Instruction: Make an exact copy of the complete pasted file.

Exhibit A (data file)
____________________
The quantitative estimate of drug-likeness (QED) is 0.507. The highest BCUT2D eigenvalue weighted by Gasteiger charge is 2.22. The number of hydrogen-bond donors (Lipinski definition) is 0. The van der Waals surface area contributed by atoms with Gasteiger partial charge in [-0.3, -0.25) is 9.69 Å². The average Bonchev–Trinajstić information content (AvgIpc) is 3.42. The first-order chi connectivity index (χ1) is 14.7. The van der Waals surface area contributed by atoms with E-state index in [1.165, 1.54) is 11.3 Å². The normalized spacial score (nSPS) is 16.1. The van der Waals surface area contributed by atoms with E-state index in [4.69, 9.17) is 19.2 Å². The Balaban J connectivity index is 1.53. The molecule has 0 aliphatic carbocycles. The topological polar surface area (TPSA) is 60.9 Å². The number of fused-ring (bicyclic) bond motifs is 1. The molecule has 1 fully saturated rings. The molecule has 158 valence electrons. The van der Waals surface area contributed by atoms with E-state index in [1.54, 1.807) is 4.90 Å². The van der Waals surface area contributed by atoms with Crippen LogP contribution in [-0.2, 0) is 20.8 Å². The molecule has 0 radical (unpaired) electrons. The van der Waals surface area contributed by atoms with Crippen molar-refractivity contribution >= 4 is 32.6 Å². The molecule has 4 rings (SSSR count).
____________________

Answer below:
The quantitative estimate of drug-likeness (QED) is 0.507. The highest BCUT2D eigenvalue weighted by Gasteiger charge is 2.22. The number of hydrogen-bond donors (Lipinski definition) is 0. The van der Waals surface area contributed by atoms with Gasteiger partial charge in [-0.3, -0.25) is 9.69 Å². The average Bonchev–Trinajstić information content (AvgIpc) is 3.42. The first-order chi connectivity index (χ1) is 14.7. The van der Waals surface area contributed by atoms with E-state index in [1.165, 1.54) is 11.3 Å². The normalized spacial score (nSPS) is 16.1. The van der Waals surface area contributed by atoms with E-state index in [4.69, 9.17) is 19.2 Å². The Balaban J connectivity index is 1.53. The molecule has 0 aliphatic carbocycles. The topological polar surface area (TPSA) is 60.9 Å². The number of fused-ring (bicyclic) bond motifs is 1. The molecule has 1 fully saturated rings. The molecule has 158 valence electrons. The van der Waals surface area contributed by atoms with E-state index in [1.54, 1.807) is 4.90 Å². The van der Waals surface area contributed by atoms with Crippen LogP contribution in [-0.2, 0) is 20.8 Å². The molecule has 0 radical (unpaired) electrons. The van der Waals surface area contributed by atoms with Crippen molar-refractivity contribution >= 4 is 32.6 Å². The molecule has 4 rings (SSSR count).